Doom, Doom and Boom!

A homeless person has found a cold and wet temporary home at Edinburgh, Scotland’s City Chambers

Professor Joe Goldblatt

“Charity is not justice.” Whilst attending a meeting of faith leaders at Edinburgh’s City Chambers I learned of dozens of old and new schemes to help the homeless and others suffering from the cost of living crisis this winter and beyond. However, perhaps the most profound statement came from the highly respected leader of a youth homeless charity whose own background included a period of homelessness as a teenager when she, for a time, was forced to sleep in cemeteries.

She reminded us that by building more shelters or temporary accommodation for homeless persons in our city we are not solving the problem. The problem is unfair pay and unafforable housing. Therefore, the solution is to increase pay and reduce housing costs so that all citizens may benefit from the dignity they deserve. According to this experienced advocate for young people in our city, true justice is when we establish economic and social policies to end homelessness and poverty, permanently in our city and country.

As I departed the City Chambers I noticed that a homeless person had established a temporary home at the front door of this historic building. Every week, thousands of visitors, including our civic leaders, would walk by this site to enter or exit the building that houses our local law makers. Surely, one or more of them also must have been given pause to think, “Why is this happening and what must we do about it?”

The Sunday morning news presenters began their programmes this week by actually apologising for all the bad news they had to report. From the official declaration of a recession in the UK to the discrimination at the World Cup in Qatar to the cost of living crisis in our own city that is evidenced by the growing number of hand out programmes being proliferated in every ward and the continued environmental desecration of planet Earth due to inaction by world leaders, there is no shortage of doom and gloom.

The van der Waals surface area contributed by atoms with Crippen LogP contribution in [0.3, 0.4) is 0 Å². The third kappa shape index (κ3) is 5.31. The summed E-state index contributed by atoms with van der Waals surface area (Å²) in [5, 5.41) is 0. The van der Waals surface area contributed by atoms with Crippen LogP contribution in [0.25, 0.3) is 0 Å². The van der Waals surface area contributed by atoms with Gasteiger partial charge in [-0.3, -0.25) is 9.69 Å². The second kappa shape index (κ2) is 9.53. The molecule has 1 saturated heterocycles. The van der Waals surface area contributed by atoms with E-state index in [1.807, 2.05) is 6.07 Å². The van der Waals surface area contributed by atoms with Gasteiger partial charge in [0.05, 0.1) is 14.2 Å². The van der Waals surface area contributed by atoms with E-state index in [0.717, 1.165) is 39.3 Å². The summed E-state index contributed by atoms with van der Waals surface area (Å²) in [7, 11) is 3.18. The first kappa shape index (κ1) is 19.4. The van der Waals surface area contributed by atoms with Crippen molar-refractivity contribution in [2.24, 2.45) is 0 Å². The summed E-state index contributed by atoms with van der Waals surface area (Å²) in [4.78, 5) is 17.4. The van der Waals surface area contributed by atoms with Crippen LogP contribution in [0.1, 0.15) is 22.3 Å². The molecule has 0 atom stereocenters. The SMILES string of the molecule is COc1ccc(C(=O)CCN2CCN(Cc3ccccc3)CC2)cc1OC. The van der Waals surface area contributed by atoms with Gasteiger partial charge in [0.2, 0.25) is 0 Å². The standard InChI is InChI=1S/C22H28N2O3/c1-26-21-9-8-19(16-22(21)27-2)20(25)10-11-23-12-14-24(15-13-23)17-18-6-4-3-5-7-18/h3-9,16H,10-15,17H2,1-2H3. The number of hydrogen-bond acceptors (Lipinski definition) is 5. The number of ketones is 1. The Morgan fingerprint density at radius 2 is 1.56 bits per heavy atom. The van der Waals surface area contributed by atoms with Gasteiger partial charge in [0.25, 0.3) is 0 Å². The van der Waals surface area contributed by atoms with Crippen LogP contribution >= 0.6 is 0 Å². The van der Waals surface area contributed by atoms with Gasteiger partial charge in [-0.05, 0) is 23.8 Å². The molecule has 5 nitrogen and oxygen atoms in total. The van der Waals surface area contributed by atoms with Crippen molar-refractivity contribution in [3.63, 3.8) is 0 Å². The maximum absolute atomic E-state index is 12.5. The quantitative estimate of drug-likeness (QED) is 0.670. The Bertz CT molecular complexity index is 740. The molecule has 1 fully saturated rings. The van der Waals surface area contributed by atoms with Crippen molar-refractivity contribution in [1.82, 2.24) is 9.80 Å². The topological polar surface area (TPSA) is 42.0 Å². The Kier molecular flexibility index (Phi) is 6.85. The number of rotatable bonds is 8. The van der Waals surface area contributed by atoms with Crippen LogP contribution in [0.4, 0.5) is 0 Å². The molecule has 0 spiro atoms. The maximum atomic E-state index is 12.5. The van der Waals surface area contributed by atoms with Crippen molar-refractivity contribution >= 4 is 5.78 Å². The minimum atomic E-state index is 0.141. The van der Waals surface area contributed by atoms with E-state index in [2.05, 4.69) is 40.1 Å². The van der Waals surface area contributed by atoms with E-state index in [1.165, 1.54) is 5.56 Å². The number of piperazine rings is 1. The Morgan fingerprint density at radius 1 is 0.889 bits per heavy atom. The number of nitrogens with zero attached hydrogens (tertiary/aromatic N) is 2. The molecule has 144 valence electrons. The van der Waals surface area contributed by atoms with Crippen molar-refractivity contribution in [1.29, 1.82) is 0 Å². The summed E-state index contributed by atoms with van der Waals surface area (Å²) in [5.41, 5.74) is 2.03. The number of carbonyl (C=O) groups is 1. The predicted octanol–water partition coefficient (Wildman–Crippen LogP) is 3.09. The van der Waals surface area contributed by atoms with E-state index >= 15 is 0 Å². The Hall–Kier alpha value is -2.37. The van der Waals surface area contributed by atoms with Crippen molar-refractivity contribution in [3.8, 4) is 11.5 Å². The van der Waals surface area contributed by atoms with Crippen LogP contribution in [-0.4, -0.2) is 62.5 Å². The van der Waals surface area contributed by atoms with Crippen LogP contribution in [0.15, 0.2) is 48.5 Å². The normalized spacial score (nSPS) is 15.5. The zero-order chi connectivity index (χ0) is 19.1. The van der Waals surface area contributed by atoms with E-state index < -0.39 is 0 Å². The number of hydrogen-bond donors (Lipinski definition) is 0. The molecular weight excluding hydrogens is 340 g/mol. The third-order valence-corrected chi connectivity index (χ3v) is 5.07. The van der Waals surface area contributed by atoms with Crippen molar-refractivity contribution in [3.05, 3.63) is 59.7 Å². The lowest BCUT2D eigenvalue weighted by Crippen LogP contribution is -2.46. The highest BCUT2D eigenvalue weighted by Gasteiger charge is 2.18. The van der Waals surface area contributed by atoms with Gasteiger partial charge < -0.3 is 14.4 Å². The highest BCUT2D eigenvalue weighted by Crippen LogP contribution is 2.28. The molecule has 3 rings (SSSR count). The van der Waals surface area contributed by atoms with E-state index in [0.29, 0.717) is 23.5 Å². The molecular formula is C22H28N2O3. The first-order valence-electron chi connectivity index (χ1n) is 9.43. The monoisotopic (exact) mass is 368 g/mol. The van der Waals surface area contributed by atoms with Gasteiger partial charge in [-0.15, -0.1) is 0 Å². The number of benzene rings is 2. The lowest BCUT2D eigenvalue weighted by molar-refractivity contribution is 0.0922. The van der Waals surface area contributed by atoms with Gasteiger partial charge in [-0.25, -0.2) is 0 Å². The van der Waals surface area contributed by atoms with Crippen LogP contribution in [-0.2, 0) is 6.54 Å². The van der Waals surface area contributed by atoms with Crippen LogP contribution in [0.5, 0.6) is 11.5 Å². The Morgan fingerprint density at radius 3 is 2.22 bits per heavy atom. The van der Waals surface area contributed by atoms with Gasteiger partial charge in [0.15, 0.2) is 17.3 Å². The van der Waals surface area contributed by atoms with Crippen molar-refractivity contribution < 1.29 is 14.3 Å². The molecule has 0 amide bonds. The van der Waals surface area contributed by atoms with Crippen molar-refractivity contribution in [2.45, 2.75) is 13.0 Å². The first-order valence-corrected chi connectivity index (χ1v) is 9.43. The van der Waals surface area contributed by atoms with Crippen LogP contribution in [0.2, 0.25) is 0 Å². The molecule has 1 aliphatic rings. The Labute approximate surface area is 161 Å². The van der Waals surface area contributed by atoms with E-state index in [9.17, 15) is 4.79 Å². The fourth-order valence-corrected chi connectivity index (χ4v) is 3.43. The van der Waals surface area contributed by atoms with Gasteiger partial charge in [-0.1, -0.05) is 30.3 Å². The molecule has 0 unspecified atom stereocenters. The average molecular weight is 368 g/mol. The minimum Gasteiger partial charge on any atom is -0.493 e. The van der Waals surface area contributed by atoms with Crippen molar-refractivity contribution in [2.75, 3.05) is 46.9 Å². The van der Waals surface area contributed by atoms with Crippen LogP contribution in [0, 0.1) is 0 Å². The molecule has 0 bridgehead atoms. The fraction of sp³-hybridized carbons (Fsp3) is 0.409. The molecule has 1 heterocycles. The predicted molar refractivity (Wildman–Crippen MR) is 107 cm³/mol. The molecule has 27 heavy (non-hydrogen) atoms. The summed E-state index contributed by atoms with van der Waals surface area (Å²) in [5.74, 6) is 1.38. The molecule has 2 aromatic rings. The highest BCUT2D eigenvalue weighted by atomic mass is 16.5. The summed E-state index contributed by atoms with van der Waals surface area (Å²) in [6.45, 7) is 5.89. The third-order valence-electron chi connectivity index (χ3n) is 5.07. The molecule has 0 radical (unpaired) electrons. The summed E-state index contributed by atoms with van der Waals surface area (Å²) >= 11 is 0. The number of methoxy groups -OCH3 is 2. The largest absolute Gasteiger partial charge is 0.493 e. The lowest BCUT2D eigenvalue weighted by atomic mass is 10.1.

One presenter turned her deep frown into a slight smile when she announced at the end of the broadcast “And on a bright note, a rocket was successfully launched to the moon where one day we may actually escape all this mess.”

Is this the same human race that once listened to President John F Kennedy declare that within a decade we could land a man on the moon and return him safely to earth? Now, only 61 years later is the best we can do is look at the moon as a place to potentially escape the problems we have caused on planet Earth?

The world does appear to be one so regularly filled with much greater potential for doom that even the boom of a successful rocket cannot repair the problems we have caused upon this planet. However, if we could discover, as my friend the youth homelessness advocate suggested, a path through justice then perhaps we could experience in our lifetimes a boom of success upon our own rocket that will help heal our planet, city and local neighbourhoods.

The path to justice will require us to demand that our legislators establish a Zero Poverty policy for our city and country. This policy will require further legislation to equalise pay reduce the cost of affordable housing, to enable our citizens to be able to permanently live in dignity from their labours. Whilst handouts are commendable, they will not fix the problem nor delay our departure for the moon or other destinations to escape the problems in our own back garden.

I believe that he best and only way to promote future justice is perhaps to remember the words of Dr Martin Luther King who inspiringly asked all faiths and none to work tirelessly together “Until justice rolls down like water and righteousness like a mighty stream.” Therefore, we must now urgently call upon our lawmakers to change their policies and recognise that charity is indeed not justice.

Professor Joe Goldblatt is Emeritus Professor of Planned Events at Queen Margaret University in Edinburgh, Scotland and Chair of the Edinburgh Interfaith Association. His views are his own. To read more about his views visit

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